What just happened? At this year's Hot Chips conference in Palo Alto, California, Intel revealed a ton of information about its 2024 Xeon CPUs for data centers. The company also detailed how it is using AI technology to improve the power efficiency of its next-gen desktop processor lineup.
Starting off with the Xeon CPUs, Intel explained how workloads in modern data centers are becoming rather specific with every passing year, requiring different types of chips for different types of jobs. For example, some workloads like AI processing require high performance cores, while others may require trade-offs between core performance and core density.
To address the varying requirements in the sector, Intel's 2024 Xeon CPUs will come in two separate lineups with Performance Cores (P-cores) and Efficient Cores (E-Cores), respectively. While the former is codenamed Granite Rapids and is being optimized for compute-intensive and AI applications, the latter will be part of the Sierra Forest family for high-density and scale-out workloads. Both lineups, however, will share the same platform and software stack, meaning they will be compatible with one another.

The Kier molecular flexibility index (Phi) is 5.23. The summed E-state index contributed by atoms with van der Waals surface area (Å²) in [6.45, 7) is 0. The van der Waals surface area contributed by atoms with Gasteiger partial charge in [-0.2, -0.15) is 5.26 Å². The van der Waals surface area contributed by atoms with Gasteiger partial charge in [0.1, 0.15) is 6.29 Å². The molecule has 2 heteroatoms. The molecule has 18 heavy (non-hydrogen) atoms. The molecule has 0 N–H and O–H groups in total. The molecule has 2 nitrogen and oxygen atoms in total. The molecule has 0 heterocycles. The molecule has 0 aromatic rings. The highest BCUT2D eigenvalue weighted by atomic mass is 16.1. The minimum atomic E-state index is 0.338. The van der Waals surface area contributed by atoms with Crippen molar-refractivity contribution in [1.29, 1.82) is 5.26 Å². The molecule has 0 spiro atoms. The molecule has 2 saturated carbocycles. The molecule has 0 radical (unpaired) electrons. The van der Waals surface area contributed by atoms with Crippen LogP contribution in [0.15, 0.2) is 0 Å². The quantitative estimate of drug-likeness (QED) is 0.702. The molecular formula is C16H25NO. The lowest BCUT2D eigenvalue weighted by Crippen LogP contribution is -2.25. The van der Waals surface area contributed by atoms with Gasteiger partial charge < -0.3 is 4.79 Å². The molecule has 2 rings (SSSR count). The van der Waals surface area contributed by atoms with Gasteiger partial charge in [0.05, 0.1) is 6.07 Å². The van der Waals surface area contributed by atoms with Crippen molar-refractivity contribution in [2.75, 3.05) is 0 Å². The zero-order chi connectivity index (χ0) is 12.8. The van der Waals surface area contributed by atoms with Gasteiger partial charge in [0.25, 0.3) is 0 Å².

Intel also announced that the 2024 Xeon platform will utilize modular SoCs for increased scalability and flexibility. The company believes that the new design will meet the processing and power efficiency needs for AI, cloud and enterprise installations. It will also offer support for up to 12-channel DDR/MCR (1-2DPC) memory and up to 136 PCIe 5.0 lanes with CXL 2.0 and up to six UPI links.
Intel further claimed that the Granite Rapids lineup will bring higher memory bandwidth, core count, and cache for compute intensive workloads, thereby offering 2-3 times better performance for mixed AI applications compared to the Sapphire Rapids family. As for Sierra Forest, Intel claims it will offer 2.5 times better rack density and 2.4 times higher performance per watt compared to Sapphire Rapids. Both will include several SKUs with variable core counts and TDPs.
Finally, Intel also announced that the Meteor Lake family will use AI to manage power to make them more efficient than their predecessors. As reported by PC World, the chips will have a VPU (visual processing unit) that will not only optimize AI workloads but also help improve the battery life of laptops. According to the company, the AI in the new chips will have the ability to decide when to shift between high power (performance) and low power (idling) states as part of a new feature that the company is calling 'Dynamic Voltage and Frequency Scaling,' or DVPS.